When Writers In Sandals meets from 10:30 a.m. to noon March 15 at the Destin Library, Rick Thomason, a former Log and Sun publisher, will be the guest speaker.



“I’m going to be talking about editing, hiring an editor, promoting work through social media and blogging,” Thomason told The Log. “Of course, I’ll also try to answer any questions they may have. I find the Q&A is usually the most interesting and the most helpful part of many presentations.”



Thomason’s most important tip about editing is simple.



“Never, ever self edit immediately after you’ve written something,” he said. “Write something else or do another activity before going back to editing.”



Thomason, with 33 years of newspaper experience as a reporter, editor and publisher of both weekly and daily newspapers, including The Destin Log and Walton Sun, has won numerous awards for writing and editing.



 “I was also recognized for leadership in crisis after Hurricane Ivan,” he said. “My newsroom at the Register Citizen in Torrington, Conn., won the Associated Press Managing Editors first Innovator of the Year Award.”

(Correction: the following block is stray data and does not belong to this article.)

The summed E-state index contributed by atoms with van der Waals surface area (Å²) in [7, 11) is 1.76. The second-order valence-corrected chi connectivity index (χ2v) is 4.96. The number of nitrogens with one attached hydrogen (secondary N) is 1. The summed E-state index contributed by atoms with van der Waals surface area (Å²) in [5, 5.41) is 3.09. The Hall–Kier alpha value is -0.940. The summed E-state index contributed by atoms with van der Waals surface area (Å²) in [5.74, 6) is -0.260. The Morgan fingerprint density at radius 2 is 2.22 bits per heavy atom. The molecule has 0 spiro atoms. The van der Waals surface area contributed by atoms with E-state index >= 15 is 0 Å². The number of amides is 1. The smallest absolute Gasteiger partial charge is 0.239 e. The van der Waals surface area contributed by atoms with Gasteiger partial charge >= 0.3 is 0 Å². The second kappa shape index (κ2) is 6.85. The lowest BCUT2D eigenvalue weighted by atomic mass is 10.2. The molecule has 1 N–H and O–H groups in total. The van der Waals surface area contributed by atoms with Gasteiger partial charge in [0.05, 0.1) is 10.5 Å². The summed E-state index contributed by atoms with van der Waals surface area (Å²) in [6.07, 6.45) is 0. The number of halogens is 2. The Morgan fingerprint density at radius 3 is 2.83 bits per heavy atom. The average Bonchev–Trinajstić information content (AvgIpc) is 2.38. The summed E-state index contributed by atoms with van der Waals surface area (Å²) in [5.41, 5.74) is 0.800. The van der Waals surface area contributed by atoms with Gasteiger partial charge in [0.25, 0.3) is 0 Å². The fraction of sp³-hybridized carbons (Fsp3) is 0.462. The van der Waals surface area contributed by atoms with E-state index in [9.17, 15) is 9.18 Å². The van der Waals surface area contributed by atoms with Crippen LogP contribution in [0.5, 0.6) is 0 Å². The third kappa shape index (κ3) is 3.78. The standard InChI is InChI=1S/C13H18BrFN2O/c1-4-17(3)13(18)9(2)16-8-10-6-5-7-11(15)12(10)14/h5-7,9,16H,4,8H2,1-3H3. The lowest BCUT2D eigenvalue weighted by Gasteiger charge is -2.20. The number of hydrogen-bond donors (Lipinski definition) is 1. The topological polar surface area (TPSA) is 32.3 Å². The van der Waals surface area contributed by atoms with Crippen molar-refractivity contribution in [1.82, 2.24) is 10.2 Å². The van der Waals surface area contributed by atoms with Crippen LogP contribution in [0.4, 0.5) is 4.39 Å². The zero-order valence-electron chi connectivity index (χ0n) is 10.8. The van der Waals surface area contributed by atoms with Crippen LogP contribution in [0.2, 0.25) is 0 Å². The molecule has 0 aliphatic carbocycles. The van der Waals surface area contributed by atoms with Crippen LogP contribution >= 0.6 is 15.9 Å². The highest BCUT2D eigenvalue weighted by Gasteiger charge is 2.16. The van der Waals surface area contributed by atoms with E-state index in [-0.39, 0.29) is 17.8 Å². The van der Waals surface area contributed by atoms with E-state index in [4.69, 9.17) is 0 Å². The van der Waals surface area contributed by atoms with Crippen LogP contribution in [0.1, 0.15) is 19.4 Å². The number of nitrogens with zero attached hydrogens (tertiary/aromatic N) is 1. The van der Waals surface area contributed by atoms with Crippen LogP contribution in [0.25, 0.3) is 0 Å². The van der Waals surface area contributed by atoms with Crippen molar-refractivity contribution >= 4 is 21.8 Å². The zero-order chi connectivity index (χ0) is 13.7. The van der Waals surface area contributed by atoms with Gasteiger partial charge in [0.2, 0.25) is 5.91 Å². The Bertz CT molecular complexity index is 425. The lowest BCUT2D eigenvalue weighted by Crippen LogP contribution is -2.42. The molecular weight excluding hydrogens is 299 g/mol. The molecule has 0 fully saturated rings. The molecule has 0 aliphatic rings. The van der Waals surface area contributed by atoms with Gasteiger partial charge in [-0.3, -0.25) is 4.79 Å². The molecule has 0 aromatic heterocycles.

Currently, Thomason owns OnPointMessage, a writing/editing/consulting company, and Newsroom Tune Up, newsroom/newspaper training/analysis/consulting. Recently, he presented at both the Independent Newspaper Group annual meeting and the Iowa Press Association Annual Convention.



Thomason believes too many people think the old rules for grammar just don’t matter anymore.



“I think grammar use is much looser than even five years ago,” he said. “In my opinion, texting and instant messaging have killed the younger generation's ability to write ... if they ever even had that ability, and I'm not so sure they did.”



As Thomason read a story on the website of his newsroom in Connecticut, he was horrified.



“The reporting was quite good, but the editing, if there was any at all, was atrocious. It should have been a great story. Instead, it insulted every reader with garbled sentences, run-on sentences, puzzling paragraph breaks and absolutely no flow at all.



“There's a ‘good enough’ attitude that is killing excellence.”